12. 12. How much does it cost to get a patent? • The cost to obtain a U. S. Patent averages out to $20,000 (highly variable) • Foreign patents can raise the expense to over $100,000 very easily • The patent holder is responsible for bringing legal suit against infringement. Cases are very slow and very expensive, costing millions of dollars – Courts may award lost profits, damages, and legal fees to the plaintiff (patent holder)
    13. 13. Benefits of getting a patent • They give the inventor the opportunity to produce and market the invention himself, or license others to do so, and to make a profit. • A license agreement allows the patent owner to grant rights to a commercial entity that wishes to practice the patent in return for payment. In order to compete with Apple in the mobile phone market in August 2011 Google purchased Motorola Mobility for $12.5 billion USD, getting over 17,000 patents.
    14. 14. “Prophetics” in Patents • Since there is no requirement that experimental evidence or working models of an invention be included in a patent application, prophetic patents are routinely granted for inventions that have yet to be tested • In chemistry a newly identified substance can be described even if it has not yet been produced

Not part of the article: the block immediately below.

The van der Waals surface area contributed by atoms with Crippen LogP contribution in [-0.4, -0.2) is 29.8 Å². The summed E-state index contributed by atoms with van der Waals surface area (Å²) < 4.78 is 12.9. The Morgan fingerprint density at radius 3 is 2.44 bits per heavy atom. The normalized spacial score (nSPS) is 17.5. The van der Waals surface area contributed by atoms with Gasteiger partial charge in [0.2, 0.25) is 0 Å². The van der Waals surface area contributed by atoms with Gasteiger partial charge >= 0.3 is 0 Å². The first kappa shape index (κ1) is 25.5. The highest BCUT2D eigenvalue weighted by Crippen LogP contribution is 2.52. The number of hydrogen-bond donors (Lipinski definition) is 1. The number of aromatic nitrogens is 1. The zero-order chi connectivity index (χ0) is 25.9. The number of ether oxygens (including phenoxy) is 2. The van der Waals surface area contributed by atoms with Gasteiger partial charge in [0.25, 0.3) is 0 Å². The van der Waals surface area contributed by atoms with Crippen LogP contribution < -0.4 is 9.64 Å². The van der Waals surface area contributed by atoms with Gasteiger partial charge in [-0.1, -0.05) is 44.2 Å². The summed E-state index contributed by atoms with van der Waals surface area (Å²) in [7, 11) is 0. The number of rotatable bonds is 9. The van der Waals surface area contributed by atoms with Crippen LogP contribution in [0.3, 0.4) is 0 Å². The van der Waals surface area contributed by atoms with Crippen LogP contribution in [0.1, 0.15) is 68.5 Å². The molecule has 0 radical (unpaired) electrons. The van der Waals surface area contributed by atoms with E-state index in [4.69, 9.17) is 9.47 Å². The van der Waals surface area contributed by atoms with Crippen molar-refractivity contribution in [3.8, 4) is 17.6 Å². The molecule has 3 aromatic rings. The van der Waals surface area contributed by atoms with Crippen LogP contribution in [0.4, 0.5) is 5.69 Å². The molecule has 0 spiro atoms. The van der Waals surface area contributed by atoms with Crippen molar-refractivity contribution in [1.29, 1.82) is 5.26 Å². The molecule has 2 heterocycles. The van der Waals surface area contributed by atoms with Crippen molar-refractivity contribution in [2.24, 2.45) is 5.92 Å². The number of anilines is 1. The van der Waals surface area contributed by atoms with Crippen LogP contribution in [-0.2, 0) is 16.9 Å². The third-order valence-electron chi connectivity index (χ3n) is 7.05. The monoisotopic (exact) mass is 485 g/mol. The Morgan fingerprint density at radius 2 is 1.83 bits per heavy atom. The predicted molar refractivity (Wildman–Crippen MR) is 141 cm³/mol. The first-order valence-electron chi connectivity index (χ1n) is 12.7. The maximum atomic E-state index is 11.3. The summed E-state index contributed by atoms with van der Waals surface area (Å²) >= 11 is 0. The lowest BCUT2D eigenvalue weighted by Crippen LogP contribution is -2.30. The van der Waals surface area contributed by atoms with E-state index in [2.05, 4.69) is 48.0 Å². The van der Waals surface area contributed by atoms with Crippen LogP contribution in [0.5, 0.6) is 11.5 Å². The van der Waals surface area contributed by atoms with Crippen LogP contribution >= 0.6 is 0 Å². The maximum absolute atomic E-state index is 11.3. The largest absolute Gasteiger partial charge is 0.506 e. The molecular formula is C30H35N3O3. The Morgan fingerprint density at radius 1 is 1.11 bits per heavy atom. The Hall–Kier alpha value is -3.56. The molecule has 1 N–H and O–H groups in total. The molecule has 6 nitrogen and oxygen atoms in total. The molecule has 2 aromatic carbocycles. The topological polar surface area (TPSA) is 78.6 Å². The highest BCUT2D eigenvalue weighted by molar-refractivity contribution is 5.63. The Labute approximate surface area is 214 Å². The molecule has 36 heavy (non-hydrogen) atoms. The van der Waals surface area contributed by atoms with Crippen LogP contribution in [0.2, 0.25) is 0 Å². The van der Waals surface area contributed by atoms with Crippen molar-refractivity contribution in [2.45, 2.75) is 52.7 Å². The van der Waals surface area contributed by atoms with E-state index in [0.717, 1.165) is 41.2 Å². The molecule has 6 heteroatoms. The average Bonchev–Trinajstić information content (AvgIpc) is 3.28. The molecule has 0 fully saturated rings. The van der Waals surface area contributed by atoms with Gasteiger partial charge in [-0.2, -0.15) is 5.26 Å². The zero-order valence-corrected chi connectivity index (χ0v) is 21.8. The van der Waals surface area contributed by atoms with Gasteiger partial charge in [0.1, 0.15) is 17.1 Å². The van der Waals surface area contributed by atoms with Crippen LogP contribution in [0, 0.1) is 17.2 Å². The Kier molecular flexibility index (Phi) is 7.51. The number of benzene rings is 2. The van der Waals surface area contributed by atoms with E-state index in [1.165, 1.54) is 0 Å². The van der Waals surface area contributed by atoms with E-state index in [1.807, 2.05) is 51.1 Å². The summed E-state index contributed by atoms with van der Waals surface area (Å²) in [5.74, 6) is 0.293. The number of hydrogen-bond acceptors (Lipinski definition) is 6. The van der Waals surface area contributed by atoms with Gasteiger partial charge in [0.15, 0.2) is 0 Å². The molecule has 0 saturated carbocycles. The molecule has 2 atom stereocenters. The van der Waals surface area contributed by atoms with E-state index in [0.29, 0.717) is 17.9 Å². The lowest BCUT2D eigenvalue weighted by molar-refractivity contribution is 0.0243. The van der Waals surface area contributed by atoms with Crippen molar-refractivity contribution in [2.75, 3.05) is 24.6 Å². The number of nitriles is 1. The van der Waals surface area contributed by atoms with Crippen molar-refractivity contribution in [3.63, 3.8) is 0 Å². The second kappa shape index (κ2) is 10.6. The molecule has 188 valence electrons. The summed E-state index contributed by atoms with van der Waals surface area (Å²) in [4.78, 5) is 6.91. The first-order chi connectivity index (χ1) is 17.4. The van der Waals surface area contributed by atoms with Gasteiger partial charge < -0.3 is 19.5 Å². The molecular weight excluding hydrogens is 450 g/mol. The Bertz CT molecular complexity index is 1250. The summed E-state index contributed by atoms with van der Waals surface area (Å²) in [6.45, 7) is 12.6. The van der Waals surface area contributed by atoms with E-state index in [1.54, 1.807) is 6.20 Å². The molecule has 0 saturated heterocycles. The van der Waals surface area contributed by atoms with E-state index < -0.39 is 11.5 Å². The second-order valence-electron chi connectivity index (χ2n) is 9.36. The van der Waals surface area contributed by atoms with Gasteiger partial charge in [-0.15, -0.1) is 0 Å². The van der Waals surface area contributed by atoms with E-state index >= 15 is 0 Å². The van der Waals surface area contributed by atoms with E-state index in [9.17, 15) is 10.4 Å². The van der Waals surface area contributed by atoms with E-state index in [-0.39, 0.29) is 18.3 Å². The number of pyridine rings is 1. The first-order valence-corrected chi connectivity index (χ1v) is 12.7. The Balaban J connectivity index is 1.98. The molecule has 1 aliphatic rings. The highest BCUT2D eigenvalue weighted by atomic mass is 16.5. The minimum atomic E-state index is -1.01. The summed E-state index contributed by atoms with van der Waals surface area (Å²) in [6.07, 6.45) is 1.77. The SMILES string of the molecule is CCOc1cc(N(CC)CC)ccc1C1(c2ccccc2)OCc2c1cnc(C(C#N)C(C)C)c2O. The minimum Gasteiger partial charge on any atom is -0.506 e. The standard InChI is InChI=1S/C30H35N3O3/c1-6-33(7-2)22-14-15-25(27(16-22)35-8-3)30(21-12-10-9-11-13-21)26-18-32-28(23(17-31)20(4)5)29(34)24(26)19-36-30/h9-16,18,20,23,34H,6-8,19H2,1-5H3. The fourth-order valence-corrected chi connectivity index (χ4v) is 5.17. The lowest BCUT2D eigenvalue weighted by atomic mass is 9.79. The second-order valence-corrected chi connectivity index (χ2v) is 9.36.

15. 15. Parts of a Patent The “Front Page” • • • • • • Patent Number Filing Date and Issue Date Title of the Invention Inventor(s) Assignee(s) U.S. CL. and Field of Search are Classification • References Cited • Representative Drawing
    16. 16. Parts of a Patent The Disclosure • Background of the Invention • Brief Summary of the Invention • Detailed Description of the Invention • Claim(s) – Define the boundary of legal protection
    17. 17. Search Tools U.S. PTO Website – Free database of U.S. patents – limited searching Google Patents – Full text searching of all patents along with PDF files for downloading esp@cenet – European patent office website that provides a search engine of worldwide patents
    18. 18. Search Strategies • Patent Number Searching – Ex: 7294753 • Search by a known field: inventor or assignee – Ex: “Jobs, Steven” or “Apple Inc” • Classification Searching – Ex: CLASS 800 = multicellular living organisms – SUBCLASS 800/4 = method of using a transgenic nonhuman animal to manufacture a protein… • CPC Class “A01K 2217/05”
    19. 19. Chemistry Databases • Scifinder Scholar – Patents included in literature results – Next day patent data international patent offices – Selected US patents back to 1828 • Reaxys – Patents included in structure and literature results – US patents from 1976 and some back to 1920, and World and European patents from 1978 • SureChem – Free website with structure searching
    20. 20. Resources available at the PTRC • Patents on disc for large downloads • Publications of the USPTO – Handouts and help sheets – Fee information (up to date) • Books on patents, trademarks and inventing and how to search for IP information – Writing chemistry patents and intellectual property: a practical guide – Patent Pending in 24 Hours